Prusak believes working together is key to overcoming 2020's challenges
Rachel Prusak knows that tough times are ahead. But the incumbent Democrat of House District 37 knows that Oregonians can overcome the challenges by working together.
Prusak said she's spent the past two years doing just that.
"I led on some bipartisan issues. I built relationships with my colleagues across the aisle, within my caucus and with advocates, and really built relationships with local elected officials in West Linn, Tualatin, King City, Durham, River Grove," Prusak said. "And from those relationships, I really built trust that I was going to listen to all sides of an issue. And now I'm ready to really take all of the relationships that I've built and pass really strong, bipartisan policy."
In serving as a nurse practitioner over the past 20 years, she said, she cared the same for every patient she had, regardless of their beliefs or where they fell on the political spectrum.
Heading into November's election, Prusak is focused on that bipartisan collaboration, and the concerns she's heard from constituents
District 37 residents have made clear to Prusak they want to ensure every Oregonian has access to quality education, while also addressing climate change and implementing community investment projects, but not in the manner ODOT has proposed for I-205.
Those issues are still on the table, Prusak said, in addition to the ones that have arisen this year: the pandemic, wildfires, racial inequality and civil unrest.
Coming together to tackle these issues is made even harder by COVID-19. But Prusak said she's continued to meet with constituents and colleagues over the phone and through virtual meetings.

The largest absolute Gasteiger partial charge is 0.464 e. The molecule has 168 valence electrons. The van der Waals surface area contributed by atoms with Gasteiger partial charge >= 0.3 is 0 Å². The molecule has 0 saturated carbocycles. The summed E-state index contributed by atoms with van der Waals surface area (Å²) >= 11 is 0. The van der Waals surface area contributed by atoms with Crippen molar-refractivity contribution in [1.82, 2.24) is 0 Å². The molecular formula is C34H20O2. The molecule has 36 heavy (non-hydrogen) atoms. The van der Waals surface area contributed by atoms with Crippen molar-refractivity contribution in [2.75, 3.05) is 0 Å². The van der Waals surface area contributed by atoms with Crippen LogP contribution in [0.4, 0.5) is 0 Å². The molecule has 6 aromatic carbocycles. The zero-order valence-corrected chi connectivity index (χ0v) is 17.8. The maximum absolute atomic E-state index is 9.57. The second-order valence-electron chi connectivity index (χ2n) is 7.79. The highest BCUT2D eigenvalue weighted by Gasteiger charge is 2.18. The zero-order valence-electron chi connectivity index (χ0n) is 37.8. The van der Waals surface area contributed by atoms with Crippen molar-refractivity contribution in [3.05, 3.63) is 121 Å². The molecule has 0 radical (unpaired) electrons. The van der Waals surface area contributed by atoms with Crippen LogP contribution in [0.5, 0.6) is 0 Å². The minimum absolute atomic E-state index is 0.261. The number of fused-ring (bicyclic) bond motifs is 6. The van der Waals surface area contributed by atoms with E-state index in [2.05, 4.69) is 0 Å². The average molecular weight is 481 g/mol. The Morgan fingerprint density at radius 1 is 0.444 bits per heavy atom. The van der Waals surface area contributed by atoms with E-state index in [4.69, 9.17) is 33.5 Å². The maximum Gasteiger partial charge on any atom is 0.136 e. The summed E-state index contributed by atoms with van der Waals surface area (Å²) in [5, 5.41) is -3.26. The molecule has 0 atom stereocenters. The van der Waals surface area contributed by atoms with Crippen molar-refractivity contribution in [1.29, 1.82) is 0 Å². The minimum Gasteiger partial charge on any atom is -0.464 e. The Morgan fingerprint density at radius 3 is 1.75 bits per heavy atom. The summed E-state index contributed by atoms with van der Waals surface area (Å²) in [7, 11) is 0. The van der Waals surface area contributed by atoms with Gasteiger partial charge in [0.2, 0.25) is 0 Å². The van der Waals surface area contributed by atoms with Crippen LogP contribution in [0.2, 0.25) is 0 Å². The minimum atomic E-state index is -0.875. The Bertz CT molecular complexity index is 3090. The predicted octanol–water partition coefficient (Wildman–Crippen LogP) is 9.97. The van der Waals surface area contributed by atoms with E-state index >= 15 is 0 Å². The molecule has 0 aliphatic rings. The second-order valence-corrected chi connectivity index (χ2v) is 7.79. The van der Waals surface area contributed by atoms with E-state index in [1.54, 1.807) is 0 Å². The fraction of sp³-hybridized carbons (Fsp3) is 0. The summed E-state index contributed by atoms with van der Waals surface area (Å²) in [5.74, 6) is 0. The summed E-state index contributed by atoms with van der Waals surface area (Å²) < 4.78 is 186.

"I'm having conversations regularly with (Department of Human Services) and (Oregon Health Authority), about how we can keep our community safe, but also start to have some resemblance of normalcy, whether it's how we support our students and families for back to school, or how we support our seniors and those with disabilities and their families with visitation," Prusak said.
The representative also mentioned she's again working to pass bills regarding safe storage of firearms and telehealth, both of which failed to pass during the 2020 short session, when Republicans walked out of the Capitol.
While not being able to meet face to face with constituents has posed its challenges, Prusak said residents are still happy to hear from her when she calls.
Addressing messages shared by the campaign of her opponent, Republican Kelly Sloop, Prusak said she's had an opportunity to to correct the record when people come to her with concerns about what they've seen or heard.
Despite this opportunity to share her thoughts on the matter, Prusak said the attacks are still hurtful. She said that while visiting patients, she'll suddenly receive dozens of calls or messages about the texts, emails or surveys they've seen from the Sloop campaign.
"It also lifts me up when people see through it and reach out," she added. "I think that maybe the opposition forgets that I go into the homes of the most vulnerable in our communities and take care of them when they're sick and dying. And yeah, I haven't lived in the community as long as Kelly Sloop, but I've been serving the community every day for the last several years. And that goes far."
In regard to the assertions made by the Sloop campaign, Prusak said that she does not want to abolish local police, and noted endorsements from local law enforcement.
She also addressed a message from the Sloop campaign that said she "voted to reduce sentences for murderers like Jeremy Christian, who stabbed three people on a MAX train in 2017."
Prusak clarified that in 2019 she voted for a bill that would narrow the definition of aggravated murder, which would allow for life in prison with no possibility of parole in place of the death penalty in certain cases.
"Christiansen has been sentenced to two life sentences without parole and will never see a day outside of prison. His crime was horrific," Prusak said. "And I think the opposition using that to instill fear into our community is outrageous."
Prusak said that it has been an honor to serve House District 37, and that she looks forward to continuing to do so if she is reelected.
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